Friday, 13 April 2012
Book Review: The Forest of Stories by Ashok K. Banker
Retelling one of the greatest epics of the world is no easy business. For one, most readers would know the story and would want something more, as value for their buck. Secondly, the epic would have been retold by many others, starting with parents and school teachers – the reteller has to compete with all of them. However, there is cause for optimism when the reteller happens to be Ashok K. Banker, one of the best in this business, with a fantastic record of having retold the Ramayana through his Ramayana Series and Sri Krishna’s exploits through his Krishna Coriolis Series.
The Forest of Stories is an introduction to the Mahabharata, the first of many (I read ‘seventeen’ somewhere) books that will form the Mahabharata Series or MBA Series as Banker calls it. The Forest of Stories carries flyers for the next two books - the second book in this series is to be called The Seeds of War and the third one, The Children of Midnight. It is only in the third book, The Children of Midnight, that the Pandavas and Kauravas are born and the stage set for the Great War. I am familiar with the main Mahabharata, but at least half the stories in The Forest of Stories, all from the fringes of the Mahabharata, were new to me.
The Forest of Stories is narrated by one Ugrasrava, son of Lomarasana, known as Sauti, because he is a ‘Suta’, the son of a Kshatriya father and a Brahmin mother. In the beginning of the book, we see a travel weary Sauti make his way to an ashram, deep inside a forest, the Naimisha-van, where Kulapati Shaunaka presides, attended by many acolytes. ‘He had walked unstintingly for days, stopping neither for food or rest. Accustomed though he was to a rigorous pace, a life spent on the open road, the forest unnerved him. There were tales told of Naimisha-van. Rumours of strange inhabitants who resided within its shadowy depths. Not all were human, it was said. Not all were benign. …………….he had always laughed off such tales, not being one to succumb to superstition or fireside entertainments, but it was one thing to laugh at a tale in the gaudy light of noonday, or even by the cackling heat of a fire with twenty companions beside you, and quite another thing to recall them when striding along through the same darkling woods themselves…………He shivered again as another gust of breeze whisked past him. This was not the playful caressing gust which had teased him moments earlier. This was a rough blow that shoved at the small of his back with the force of a man’s hand, forcing him to open his mouth in a moue of surprise at its strength, then shook branches to rain down twigs and leaves, upon his person………………’ With this sort of beginning, Banker gives his readers a taste of the feast he has laid out.
As promised by Banker in his introduction, The Forest of Stories is a faithful retelling of the Mahabharata, but it plays to a score set by Banker with all of his signature flourishes. Sauti is warmly received at the ashram, given food and drink and allowed to rest. Vyasa, the original narrator of the Mahabharata, has passed away, Sauti tells Kulapati Shaunaka and others, but Sauti has had the great fortune of having listened to the great sage recite this own compilation. Sauti is then pressed into narrating the Mahabharata for the ashram’s inmates, a task he joyfully undertakes.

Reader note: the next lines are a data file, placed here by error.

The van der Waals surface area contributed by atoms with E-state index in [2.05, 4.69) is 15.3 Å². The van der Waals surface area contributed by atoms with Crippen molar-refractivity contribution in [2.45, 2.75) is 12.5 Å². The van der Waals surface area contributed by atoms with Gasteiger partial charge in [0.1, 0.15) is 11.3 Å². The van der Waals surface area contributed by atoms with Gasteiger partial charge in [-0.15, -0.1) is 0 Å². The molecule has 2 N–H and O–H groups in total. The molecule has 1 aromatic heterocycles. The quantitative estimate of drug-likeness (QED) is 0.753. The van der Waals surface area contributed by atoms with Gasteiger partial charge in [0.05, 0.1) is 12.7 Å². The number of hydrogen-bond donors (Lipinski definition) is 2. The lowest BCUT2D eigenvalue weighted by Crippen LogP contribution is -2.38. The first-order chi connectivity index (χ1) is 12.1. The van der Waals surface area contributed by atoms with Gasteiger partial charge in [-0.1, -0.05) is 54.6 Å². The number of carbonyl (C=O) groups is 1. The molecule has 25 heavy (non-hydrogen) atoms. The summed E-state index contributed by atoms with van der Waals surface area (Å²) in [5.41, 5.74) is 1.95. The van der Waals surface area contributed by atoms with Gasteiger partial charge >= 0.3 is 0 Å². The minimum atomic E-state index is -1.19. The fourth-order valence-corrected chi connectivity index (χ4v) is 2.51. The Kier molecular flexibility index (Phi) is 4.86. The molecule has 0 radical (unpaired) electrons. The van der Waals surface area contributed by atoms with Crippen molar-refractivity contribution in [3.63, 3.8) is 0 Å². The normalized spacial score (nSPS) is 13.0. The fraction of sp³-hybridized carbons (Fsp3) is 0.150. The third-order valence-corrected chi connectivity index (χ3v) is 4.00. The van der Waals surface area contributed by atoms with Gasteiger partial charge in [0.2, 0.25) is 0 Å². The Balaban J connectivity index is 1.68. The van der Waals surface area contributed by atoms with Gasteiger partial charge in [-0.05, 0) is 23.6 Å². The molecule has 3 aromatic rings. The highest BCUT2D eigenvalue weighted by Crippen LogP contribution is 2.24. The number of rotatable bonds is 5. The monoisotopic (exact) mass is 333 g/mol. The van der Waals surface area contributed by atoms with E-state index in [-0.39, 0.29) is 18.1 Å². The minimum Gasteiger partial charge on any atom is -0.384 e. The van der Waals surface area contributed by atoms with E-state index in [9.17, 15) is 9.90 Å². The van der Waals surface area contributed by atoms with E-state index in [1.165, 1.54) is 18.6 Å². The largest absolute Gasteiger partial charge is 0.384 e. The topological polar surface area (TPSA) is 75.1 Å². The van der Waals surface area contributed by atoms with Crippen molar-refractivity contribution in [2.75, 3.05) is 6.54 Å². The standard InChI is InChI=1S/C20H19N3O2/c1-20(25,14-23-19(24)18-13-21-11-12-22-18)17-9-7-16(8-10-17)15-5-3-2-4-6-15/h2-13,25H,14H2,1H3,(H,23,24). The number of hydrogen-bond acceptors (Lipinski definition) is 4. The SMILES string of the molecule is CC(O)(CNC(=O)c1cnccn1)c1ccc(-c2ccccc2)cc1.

As mentioned earlier, there are a number of stories in the book, none of which involves the main characters of the Mahabharata or the Great War that forms the centerpiece of this great epic. There’s the tale of Parashurama (which I knew), where the evil King Arjuna Kartavirya turns up uninvited at Parashurama’s father Jamadagni’s ashram and takes away Kamadhenu, the wonder calf, Indira’s gift to Jamadagni. Parashurama pursues King Arjuna Kartavirya with his axe and gets back Kamadhenu, but Jamadagni is killed by King Arjuna Kartavirya’s sons. The story ends with Parashurama scouring the world with his axe, killing off all living kshatriyas on earth. The story of the Sarpa Satra yagna (which I didn’t know) has King Janamajaya, son of Parikshat conduct a great yagna so that all snakes in the world, including King Takshaka of the Nagas who killed his father Parikshat, are drawn into the flames of the yagna and killed. The yagna is prophesised to be unsuccessful and so it comes to pass, with a last minute assault by the clever Astika, in brahmin form, saving his father, King Takshaka of the Nagas from the great fires that had consumed so many snakes by then. The story of Sage Bhrigu and his wife Puloma, their descendants Chyavana, Pramati and Ruru (which I didn’t know) also finds a place in The Forest of Stories which comes to a close with the story of Shakuntala and Dushyanta which is well known to practically all Indians.
Banker’s beautiful narration, punctuated with good drama, makes the already action-packed Mahabharata riveting. Of all the stories in The Forest of Stories, I liked the story of Parasurama best. ‘As the band of Haihayas rode down on him, Parashurama raised the hand holding the axe before his face. He did not slow his walk or turn his head. He kept walking towards Mahismati. The blade of the raised axe was as clear and mirrored as still water. Upon the surface of the blade, he could see a clear reflection of the raj marg behind him – and the Haihayas riders bearing down on him with swords drawn and ugly expressions on their bearded faces. He gripped the axe by the leather thong that hung from the base of its handle with his other hand, then as the riders came within striking distance, swung it. What next followed was a blur to the watching brahmacharyas across the road.'
Do please read The Forest of Stories to find out how Parashurama fared as he fought the Haihaya riders.
Mr. Ashok Banker, more power to your pen! I look forward to reading the rest of the stories in the MBA Series.